Tuesday, July 27, 2010

Lodhi-ear Toilet Update: Revenge of the Modern

The "Lodhi-era toilet" coming up at Defence Colony Market is much nearer completion now, and while we've been spared a Lodhi tomb replica, this is now turning out to be some kind of "modern design smashing through a representation of Delhi's past" kind of thing. So it seems a bullet has been dodged (no Lodhi-era toilet!), but this throws up a whole new set of intriguing ideas!

The new public toilet at Defence Colony Market

The design concept for this structure seems to have been that a that modern, world-class (since that is such a catchphrase these days) Delhi, represented by the glass, steel and aluminum facade, is breaking through the old, staid stone edifice of a Delhi of the past. The technological advancement of today is (finally!) breaking through simple, low-tech yesterday. Worldliness is breaking through unrefined indigenousness.

However, to me, the stone edifice represents not just the Delhi of earlier centuries, but could also refer to the Delhi of earlier "government-sanctioned" modernism from the 1960s-80s, which used a lot of stonework of this kind. In this way, it represents the gleaming facade of today's "public private partnership" (PPP) model breaking through the older facade of complete government project-control. Nehruvian modernism, which itself tried to break free of the past, is now pushed into and lumped with that past, with all it's connotations of "failure" and the need to break free from it.

Of course this is reading a lot into a public toilet (with a cafe above it), and it might just be a much more jocular and playful interplay of old and new to attract tourists, but if there is at all an intention to represent a break, then I'm pretty sure it's not just a break from the far away and thus benign era of Delhi as necropolis, but also a reference, even if just associatively, to a much more recent past as well.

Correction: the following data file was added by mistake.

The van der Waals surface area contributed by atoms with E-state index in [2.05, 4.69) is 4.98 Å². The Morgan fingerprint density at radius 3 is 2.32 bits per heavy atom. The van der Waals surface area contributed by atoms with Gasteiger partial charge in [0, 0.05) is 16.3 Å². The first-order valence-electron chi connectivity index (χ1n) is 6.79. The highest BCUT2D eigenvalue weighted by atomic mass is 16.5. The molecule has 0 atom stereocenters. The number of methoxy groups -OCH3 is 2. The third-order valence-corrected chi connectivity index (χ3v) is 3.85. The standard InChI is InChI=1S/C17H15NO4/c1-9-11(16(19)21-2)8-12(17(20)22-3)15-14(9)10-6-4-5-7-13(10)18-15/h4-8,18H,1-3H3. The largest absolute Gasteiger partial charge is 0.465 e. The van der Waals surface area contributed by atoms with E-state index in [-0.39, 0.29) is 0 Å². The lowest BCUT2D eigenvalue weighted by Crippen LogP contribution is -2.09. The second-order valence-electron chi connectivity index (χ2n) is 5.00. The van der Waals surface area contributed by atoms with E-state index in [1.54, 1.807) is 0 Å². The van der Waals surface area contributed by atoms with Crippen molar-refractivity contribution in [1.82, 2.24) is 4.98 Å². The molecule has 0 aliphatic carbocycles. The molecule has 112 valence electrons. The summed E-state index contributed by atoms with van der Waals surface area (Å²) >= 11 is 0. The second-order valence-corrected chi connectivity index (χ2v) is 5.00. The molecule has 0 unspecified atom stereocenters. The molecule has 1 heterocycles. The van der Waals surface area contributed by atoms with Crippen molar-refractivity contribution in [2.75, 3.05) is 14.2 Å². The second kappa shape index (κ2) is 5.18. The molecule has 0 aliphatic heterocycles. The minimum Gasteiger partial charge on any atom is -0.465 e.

I also have to add that for some reason, these toilets are nearly as well guarded as Rashtrapati Bhawan is - there are guards posted on all sides of the structure, and even a few thugs lounging about with the guards. It took all my photographing wiles to take these photos! Maybe it's just the contractor's men, maybe this is the usual modus operandi for commonwealth games construction and this one is just much more noticeable because it's out in the public, or maybe the builders are so pleased with their design that they don't want anyone copying it!

Whatever the answers are to all these issues, from the beginning, this take on public toilets has just been a weird and fascinating exercise! We also need a new name for these toilets, since "Lodhi-era toilet" is no longer applicable. "New Indian neoliberal public toilets", perhaps? :)

Tuesday, July 13, 2010

Delhi's new "Lodhi era" toilets

Okay, so when I mentioned a few posts back about dearly lacking "coordinated innovation" among the various government agencies that look after Delhi's urban landscape, this is not the solution I had in mind! Public toilets that look like Lodhi-era tombs from the 15th and 16th centuries? Really?

Public toilets under construction at Defence Colony Market

These new "world-class toilets" (that's the term that was repeatedly said to me by people at and around these construction sites when they were at a nascent stage) look like they're the crazy brainchild of some MCD and ASI officials who had had a few pegs of Solan No.1 too many sitting together one evening (I'm not claiming that this actually happened)!

While the finished product of this example at Defence Colony Market is yet to be seen, I really don't know what they were thinking. Why make a public toilet look like some of Delhi's most visible historic landmarks?

If anyone is wondering why these toilets are on two floors, the ground floor houses the toilets themselves, and the floor above (with a mezzanine as well, I think) will be a cafe or restaurant. Go figure!

To be fair though, others I've talked to don't think this is a bad idea, and actually like this structure as it comes up. Others still think it will encourage pissing in the actual tombs strewn about Delhi. I guess we'll have to wait a bit more to see how all this shapes up ...